One of the long running trends in the cement industry is that of production overcapacity. Sure enough more than a few news stories this week covered this, as various players reacted to international trade in clinker and cement. The Bangladesh Cement Manufacturers Association wants its government to cut import duties on clinker. Algeria’s shift from an importing cement nation to an exporting one continues.
Armenia and Afghanistan are coping with influxes of cement imports from neighbouring Iran. Pakistan’s cement exporters, who have been losing ground in Afghanistan, are once again lobbying to remove anti-dumping measures in South Africa. The argument between Hard Rock Cement and Arawak Cement in Barbados may have swung Hard Rock Cement’s way as the Caribbean Court of Justice (CCJ) has ruled in favour of lower tariffs for imports. Last week it was reported that the Rwanda Bureau of Standards had blocked cement imports from Uganda on quality requirement grounds.
The summarised version is that all this excess clinker and cement can cause arguments and market distortions as it finds new markets. Typically, the media reports upon the negative side of this, when the representatives of national industries defend their patch and speak out about ‘quality concerns,’ potential job losses and blows to the local economy. However, it isn’t always like this as the Afghan story shows this week. Here, although the Chamber of Commerce and Industries wants to promote locally produced cement, imports are welcome and the relative merits of different sources are discussed. Ditto the situation in Bangladesh where a predominantly grinding-based industry naturally wants to cut its raw material costs.
We’ve covered clinker and cement exports more than a few times, most recently in September 2018 when the jaw-dropping scale of Vietnam’s exports in 2018 started to become clear. Yet as the continued flow of news stores this week makes clear it’s a topic that never grows old.
Graph 1: Top cement exporting countries in 2018. Source: International Trade Centre.
Looking globally raises a number of issues. First, a warning. The data in Graph 1 comes from the International Trade Centre (ITC), a comprehensive source of trade statistics. Most of its figures are in line with data from government bodies and trade associations but its export figure is around a tenth of the estimated export figure for Iran of around 13Mt for its 2018 - 2019 year. Last time this column looked at exports similar issues were noted with a discrepancy between Vietnam’s exports from the ITC compared to government data.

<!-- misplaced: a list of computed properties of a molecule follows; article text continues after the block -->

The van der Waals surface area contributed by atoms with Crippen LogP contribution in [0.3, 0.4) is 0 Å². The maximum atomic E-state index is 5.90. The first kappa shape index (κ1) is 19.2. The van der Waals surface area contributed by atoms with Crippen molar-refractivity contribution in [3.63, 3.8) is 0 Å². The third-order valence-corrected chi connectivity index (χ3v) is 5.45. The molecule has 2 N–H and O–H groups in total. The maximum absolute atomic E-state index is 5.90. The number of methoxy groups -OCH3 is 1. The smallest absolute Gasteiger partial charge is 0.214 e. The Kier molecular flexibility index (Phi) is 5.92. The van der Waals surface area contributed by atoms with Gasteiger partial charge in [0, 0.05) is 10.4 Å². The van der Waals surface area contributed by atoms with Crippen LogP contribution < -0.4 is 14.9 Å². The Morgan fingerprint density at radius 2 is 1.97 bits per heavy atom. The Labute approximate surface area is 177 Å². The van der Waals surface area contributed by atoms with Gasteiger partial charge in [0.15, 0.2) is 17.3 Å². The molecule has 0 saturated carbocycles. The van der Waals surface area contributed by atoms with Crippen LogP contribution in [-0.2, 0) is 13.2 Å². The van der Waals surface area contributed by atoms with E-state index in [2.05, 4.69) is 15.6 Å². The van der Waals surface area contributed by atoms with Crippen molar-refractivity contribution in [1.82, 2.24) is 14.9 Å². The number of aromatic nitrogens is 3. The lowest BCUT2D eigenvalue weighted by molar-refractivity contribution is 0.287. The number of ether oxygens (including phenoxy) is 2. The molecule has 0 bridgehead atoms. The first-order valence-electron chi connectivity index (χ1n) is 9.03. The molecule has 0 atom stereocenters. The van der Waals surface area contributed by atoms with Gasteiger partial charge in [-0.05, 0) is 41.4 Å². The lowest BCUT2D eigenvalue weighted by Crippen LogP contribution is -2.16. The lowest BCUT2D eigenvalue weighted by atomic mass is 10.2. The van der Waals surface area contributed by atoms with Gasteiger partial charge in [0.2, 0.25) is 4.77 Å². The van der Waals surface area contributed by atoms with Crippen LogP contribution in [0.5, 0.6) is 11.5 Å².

Iran aside, all the usual suspects are present and correct. A point of interest here is that the list is a mixture of countries that make the headlines for their exports, like Vietnam, and those that are quietly just getting on with business. Japan for example exported 10.7Mt in 2018. More telling are the changes in exports from 2017 to 2018. Exports fell in Japan, China and Spain. They rose in Vietnam, Thailand, Indonesia, Pakistan and South Korea.
Looking globally, China is the elephant in the room in this topic given its apparent massive production overcapacity. The industry here is structurally unable to export cement on the scale of other countries but, as its major companies expand internationally, this may change. Despite this China still managed to be the third biggest exporter of cement to the US in 2018 at 2Mt and the fifth biggest in the world. Yet, as the ITC data shows, its exports fell by 30% year-on-year to 9Mt in 2018.
Vietnam, Pakistan and Turkey continue to be some of the key exporting nations with production capacities rising in defiance of domestic realities. Pakistan, for example, is coming off a building boom from the China–Pakistan Economic Corridor infrastructure project and all those plants are now looking for new markets. Vietnam says it is benefitting from industry consolidation in China. Its exports grew by 55% year-on-year rise to 31.6Mt. It shipped 9.8Mt to China in 2018. Its main export markets in 2019 are expected to be the Philippines, Bangladesh, China, Taiwan and Peru. Turkey, meanwhile, struggled with general economic issues in 2018. Its cement exports fell by 6% to 7.5Mt in 2018 according to Turkish Cement Manufacturers Association data. Once again this is at odds with ITC data, which reports nearly twice as many exports.
This touches the tip of the iceberg of a big issue but while production over-capacity continues these kinds of trade arguments will endure. Vietnam, for example, may be enjoying supplying cement in China as that country scales down production. Yet, what will happen to all of those Vietnamese plants once Chinese consumption stabilises?! Similar bear traps lie in wait for the other major exports. Alongside this many of the multinational cement companies are pivoting to concrete production. This may be in recognition of the fact that in a clinker-abundant world profits should be sought elsewhere in the supply chain. A topic for another week.
For an overview of some of these themes and more read Dr Robert McCaffrey’s article ‘The Global Cement Industry in 2050’ in the May 2019 issue of Global Cement Magazine and his forthcoming keynote presentation at the 61st IEEE-IAS/PCA Cement Conference 2019 at St Louis in Missouri, US.